Our latest Home Accessories collection was conceived in collaboration with Suffolk-based leathermaker, Doe. The parchment leather is a signature hide to Doe, of supreme quality which is dyed naturally with vegetable dyes and finished with hand-burnished edges.
The new triad of multipurpose leather items is the first collection Doe has created for the Home; the box and tray would sit well in a study or dressing room, and the pot also acts as a snug cover to our Bamford Candles (330g size only).
The departure from bags and accessories offered a shared learning experience for Doe founder Deborah, as well as the Bamford team in collaborating to create a cohesive collection of objects to be used in the home.
Bridle Hide comes from the ‘butt’ or the middle of the back of cattle, the strongest and smoothest area. Traditionally used for equestrian purposes, very few modern leather accessories are now made from it due to its expense. The process takes months as vegetable tanning and triple hand-waxing are laborious and time consuming; vegetable tanning eliminates the common toxic chemicals used in the majority of tanneries worldwide.
The hide used by Doe is British finished in Walsall, the saddlery region of the UK. Much of what makes a Doe product is the hand-finishing; the wait pays off as, with the right care, objects made from bridle hide will last a lifetime and beyond, developing its own unique ‘patina’ with wear and ageing.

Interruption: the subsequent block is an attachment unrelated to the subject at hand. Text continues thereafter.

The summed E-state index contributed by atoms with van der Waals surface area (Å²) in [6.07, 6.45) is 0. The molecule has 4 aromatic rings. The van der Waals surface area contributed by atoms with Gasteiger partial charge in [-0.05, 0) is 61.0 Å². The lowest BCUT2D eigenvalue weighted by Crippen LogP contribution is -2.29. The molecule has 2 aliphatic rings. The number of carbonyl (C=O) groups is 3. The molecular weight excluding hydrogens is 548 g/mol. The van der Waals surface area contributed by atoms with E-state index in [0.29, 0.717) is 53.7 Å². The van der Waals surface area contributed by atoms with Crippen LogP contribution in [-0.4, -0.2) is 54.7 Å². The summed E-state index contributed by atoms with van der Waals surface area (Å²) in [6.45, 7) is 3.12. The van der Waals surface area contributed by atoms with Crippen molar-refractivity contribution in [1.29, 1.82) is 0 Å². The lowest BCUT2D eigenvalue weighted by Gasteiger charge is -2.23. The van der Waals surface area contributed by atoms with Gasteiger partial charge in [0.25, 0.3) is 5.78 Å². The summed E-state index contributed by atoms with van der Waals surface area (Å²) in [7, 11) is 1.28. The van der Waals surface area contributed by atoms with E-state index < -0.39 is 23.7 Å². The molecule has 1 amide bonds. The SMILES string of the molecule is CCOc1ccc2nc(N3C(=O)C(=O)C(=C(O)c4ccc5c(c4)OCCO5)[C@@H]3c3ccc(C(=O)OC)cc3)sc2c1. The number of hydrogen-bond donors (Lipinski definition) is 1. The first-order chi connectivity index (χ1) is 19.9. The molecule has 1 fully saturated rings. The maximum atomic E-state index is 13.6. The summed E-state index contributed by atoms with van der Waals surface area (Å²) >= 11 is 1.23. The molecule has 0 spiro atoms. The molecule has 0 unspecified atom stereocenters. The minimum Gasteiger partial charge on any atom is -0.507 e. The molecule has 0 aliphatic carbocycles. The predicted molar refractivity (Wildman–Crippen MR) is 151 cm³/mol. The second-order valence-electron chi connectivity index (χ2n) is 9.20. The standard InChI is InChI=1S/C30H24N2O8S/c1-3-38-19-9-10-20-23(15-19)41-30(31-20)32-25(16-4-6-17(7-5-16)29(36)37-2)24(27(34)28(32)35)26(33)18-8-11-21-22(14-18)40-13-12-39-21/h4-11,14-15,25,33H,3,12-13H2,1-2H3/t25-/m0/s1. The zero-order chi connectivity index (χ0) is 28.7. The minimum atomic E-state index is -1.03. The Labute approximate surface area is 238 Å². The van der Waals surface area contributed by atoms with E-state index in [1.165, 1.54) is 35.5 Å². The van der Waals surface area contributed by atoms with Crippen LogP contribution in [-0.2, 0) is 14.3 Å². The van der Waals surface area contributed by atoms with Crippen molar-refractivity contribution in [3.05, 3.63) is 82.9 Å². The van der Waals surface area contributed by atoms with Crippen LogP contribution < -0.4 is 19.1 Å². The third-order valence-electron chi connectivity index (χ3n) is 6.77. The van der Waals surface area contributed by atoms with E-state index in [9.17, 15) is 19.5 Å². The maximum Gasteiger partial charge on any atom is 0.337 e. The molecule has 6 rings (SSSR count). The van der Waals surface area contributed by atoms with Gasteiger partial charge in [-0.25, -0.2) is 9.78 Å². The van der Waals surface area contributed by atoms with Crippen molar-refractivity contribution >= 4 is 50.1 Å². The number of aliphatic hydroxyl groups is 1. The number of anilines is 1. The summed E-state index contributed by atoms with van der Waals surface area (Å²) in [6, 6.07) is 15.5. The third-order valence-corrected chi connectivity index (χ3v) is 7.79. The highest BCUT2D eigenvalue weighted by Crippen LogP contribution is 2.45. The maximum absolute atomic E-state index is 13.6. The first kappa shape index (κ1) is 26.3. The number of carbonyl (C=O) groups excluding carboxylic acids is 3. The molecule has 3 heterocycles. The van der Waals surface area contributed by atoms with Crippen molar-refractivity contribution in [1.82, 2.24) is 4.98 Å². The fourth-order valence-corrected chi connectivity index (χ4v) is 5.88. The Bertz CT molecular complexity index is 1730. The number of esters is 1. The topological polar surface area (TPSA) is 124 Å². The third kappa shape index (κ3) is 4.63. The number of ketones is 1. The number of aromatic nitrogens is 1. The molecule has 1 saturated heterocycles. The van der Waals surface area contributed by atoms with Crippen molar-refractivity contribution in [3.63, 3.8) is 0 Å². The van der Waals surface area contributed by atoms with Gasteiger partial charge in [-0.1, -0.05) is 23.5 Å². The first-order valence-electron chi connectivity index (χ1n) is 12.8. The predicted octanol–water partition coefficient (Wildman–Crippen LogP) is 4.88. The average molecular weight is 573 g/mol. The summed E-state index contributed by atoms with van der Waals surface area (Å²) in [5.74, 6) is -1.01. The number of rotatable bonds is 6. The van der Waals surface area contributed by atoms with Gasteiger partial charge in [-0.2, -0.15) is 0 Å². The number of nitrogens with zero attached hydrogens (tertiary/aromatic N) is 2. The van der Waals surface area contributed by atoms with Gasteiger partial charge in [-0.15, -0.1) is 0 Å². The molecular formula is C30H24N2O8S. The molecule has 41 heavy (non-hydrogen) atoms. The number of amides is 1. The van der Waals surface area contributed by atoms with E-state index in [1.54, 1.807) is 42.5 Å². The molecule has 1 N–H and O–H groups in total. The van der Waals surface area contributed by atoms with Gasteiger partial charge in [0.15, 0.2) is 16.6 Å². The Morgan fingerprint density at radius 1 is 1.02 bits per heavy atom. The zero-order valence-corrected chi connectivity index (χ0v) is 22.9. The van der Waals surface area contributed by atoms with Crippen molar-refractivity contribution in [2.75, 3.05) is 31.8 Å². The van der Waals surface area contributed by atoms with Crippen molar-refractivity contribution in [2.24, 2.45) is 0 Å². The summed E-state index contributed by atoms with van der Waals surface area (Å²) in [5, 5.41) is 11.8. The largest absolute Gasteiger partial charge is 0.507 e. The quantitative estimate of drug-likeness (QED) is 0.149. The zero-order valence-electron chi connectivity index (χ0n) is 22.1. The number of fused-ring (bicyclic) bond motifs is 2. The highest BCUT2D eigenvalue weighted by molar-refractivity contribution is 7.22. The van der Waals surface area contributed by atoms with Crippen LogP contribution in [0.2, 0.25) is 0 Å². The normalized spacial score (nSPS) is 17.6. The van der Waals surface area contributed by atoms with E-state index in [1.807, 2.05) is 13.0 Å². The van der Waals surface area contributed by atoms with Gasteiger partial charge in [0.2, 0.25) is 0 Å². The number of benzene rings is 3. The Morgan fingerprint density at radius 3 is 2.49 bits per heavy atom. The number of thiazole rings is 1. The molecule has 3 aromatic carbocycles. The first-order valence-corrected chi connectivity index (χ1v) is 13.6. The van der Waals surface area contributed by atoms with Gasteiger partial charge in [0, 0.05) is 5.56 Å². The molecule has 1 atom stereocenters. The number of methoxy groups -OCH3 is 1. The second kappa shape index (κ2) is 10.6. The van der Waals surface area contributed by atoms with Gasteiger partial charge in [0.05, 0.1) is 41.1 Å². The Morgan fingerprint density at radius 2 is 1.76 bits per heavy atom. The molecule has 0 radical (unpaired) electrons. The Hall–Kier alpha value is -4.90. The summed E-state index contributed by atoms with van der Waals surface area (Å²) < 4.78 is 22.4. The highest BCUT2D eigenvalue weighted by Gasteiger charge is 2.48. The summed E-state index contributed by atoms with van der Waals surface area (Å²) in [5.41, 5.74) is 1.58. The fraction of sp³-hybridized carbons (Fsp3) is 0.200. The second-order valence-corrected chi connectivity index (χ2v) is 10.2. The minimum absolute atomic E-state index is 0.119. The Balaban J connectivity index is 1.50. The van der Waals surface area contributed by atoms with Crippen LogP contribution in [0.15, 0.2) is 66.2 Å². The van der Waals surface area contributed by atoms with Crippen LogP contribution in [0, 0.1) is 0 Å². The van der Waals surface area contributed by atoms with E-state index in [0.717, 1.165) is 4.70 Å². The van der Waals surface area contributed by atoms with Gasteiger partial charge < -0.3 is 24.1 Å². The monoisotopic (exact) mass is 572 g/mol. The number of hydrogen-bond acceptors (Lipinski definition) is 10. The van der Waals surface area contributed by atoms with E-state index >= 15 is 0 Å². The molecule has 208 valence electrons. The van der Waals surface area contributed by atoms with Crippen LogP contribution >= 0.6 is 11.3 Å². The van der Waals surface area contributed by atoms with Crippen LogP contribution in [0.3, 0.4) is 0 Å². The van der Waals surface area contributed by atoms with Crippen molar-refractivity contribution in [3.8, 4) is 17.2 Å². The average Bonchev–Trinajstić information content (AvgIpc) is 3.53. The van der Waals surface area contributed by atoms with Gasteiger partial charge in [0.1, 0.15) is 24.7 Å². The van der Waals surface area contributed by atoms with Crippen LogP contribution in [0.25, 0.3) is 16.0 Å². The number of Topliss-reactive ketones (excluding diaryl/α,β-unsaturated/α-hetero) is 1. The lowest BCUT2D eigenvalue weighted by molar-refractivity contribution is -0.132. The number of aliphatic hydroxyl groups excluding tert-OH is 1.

‘We are committed to retaining our British heritage and can guarantee that ‘Made in England’ means just that.’
SHOP DOE X BAMFORD
A family legacy in leathercraft
Doe draws on Deborah’s family heritage of leathercraft established by her great, great grandfather and his tannery, W Pearce and Co founded in 1908. The legacy is evidenced in her Suffolk design studio, with relics saved from the now defunct Art Deco tannery decorating the space: an iron plate rescued from the factory sits proudly on the making table, with a black and white picture of the grand building clipped to it; and traditional leather work tools that the skilled workers of her great, great grandfather's tannery once used are still employed now, as the processes of age-old leather work haven’t changed much over the years.
Doe was established in 2003. ‘When our family tannery sadly closed (cheap imports were flooding the market) my father and I discovered boxes of sales sample books dating back decades in the abandoned corridors. I couldn’t bear the idea of these beautiful leathers ending up in landfill and after many years working in accessories, decided the time was right to launch my own collection using these historic prints.’
From the ethically tanned parchment leather to the hand-burnished edges, every step of the creation process is considered. The linen hand-stitch that unites the three items in the collection has been a continuous thread since the collection was first thought. It takes a few hours to cross-stitch just one side of the Doe Leather Pot - the linen thread is sourced from France and coated with beeswax before stitching to reinforce the bind.